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LGBT leaders renew push for anti-discrimination bill, local ordinances

A national network of LGBTs holds a dialogue focused on human rights-centric and effective interventions in addressing stigma and discrimination. It hopes to eliminate stigma and discrimination faced by LGBT Filipinos, as the same could also affect other LGBT-related efforts, such as the fight against HIV.

Dangal Pilipinas Forum

In a multistakeholders forum on eliminating stigma and discrimination that gathered lesbian, gay, bisexual and transgender (LGBT) leaders and various government officials, Dangal Pilipinas, a national network of LGBTs underscored the need to enact anti-discrimination measures.

According to Jonas Bagas, who helms Dangal Pilipinas, existing discriminatory policies affect other LGBT-related efforts, such as the fight against HIV, because these discriminatory policies continue to push many in the LGBT community, particularly men who have sex with men (MSM) at the fringes, and thus unable to access available services that could benefit them.

“Changes need to be made,” Bagas stressed.

In attendance during the gathering were Hon. Etta Rosales, chairperson of the Commission on Human Rights (CHR); Hon. Teddy Baguilat, Ifugao Representative; and Romeo Dongueto, executive director of the Philippine Legislators Committee on Population and Development (PLCPD).

CHR is a staunch supporter of the passage of an anti-discrimination law. Baguilat sponsored an anti-discrimination bill (ADB) in the 16th Congress. Meanwhile, PLCPD also continues to lobby for the passage of the ADB.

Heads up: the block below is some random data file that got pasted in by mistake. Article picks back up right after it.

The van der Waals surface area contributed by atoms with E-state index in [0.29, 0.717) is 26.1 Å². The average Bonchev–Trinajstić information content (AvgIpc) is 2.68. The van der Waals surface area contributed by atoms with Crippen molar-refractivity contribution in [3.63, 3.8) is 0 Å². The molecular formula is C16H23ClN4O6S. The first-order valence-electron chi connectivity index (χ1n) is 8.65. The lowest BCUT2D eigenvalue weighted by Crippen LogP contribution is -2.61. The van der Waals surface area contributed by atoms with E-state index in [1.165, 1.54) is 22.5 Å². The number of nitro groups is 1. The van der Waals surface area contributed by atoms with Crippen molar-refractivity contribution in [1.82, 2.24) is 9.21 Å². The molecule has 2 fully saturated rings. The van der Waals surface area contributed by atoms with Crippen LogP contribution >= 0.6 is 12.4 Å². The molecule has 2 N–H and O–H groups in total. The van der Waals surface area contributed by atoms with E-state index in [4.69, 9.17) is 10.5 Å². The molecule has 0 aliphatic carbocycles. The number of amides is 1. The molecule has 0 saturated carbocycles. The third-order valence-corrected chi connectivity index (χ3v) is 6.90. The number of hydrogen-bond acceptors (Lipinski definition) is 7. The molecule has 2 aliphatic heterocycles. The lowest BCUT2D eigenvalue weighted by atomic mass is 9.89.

“We hope that this dialogue would give birth to human rights-centric and effective interventions in addressing stigma and discrimination. We support the bills filed by Representatives Teddy Baguilat-Brawner of Ifugao and Kaka Bag-ao of Dinagat that aim to eliminate different kinds of discrimination and abuse,” said Cris Lopera of SHINE SOCCSKARGEN, a member of Dangal Pilipinas.

“The passage of anti-discrimination measures is what we need, not discrimination, to stop the spread of HIV. The more we discriminate LGBTs, the greater the chances for the epidemic to continue to accelerate,” said Ruffa Torregoza of Gayon, an Albay-based LGBT group.

Also presented were best cases that helped push LGBT issues to the fore, such as the approval of anti-discrimination ordinances of select local government units (LGUs) in the Philippines.

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“In Cebu City, we worked closely with progressive city councilors to have a comprehensive local law on non-discrimination approved. It penalizes discrimination in many areas –  in schools, workplace, healthcare, among others,” said Magdalena Robinson, president of Cebu City-based LGBT group COLORS. “What’s also important was the support of local city officials to speak up against homophobia and discrimination, and it gave us the necessary symbolic capital to combat stigma and discrimination.”

Currently, however, only Quezon City, Angeles City, and Davao City have existing local anti-discrimination ordinances.

“We hope that more would follow suit,” said Torregoza. “We can also eliminate stigma and discrimination one city or province at a time.”


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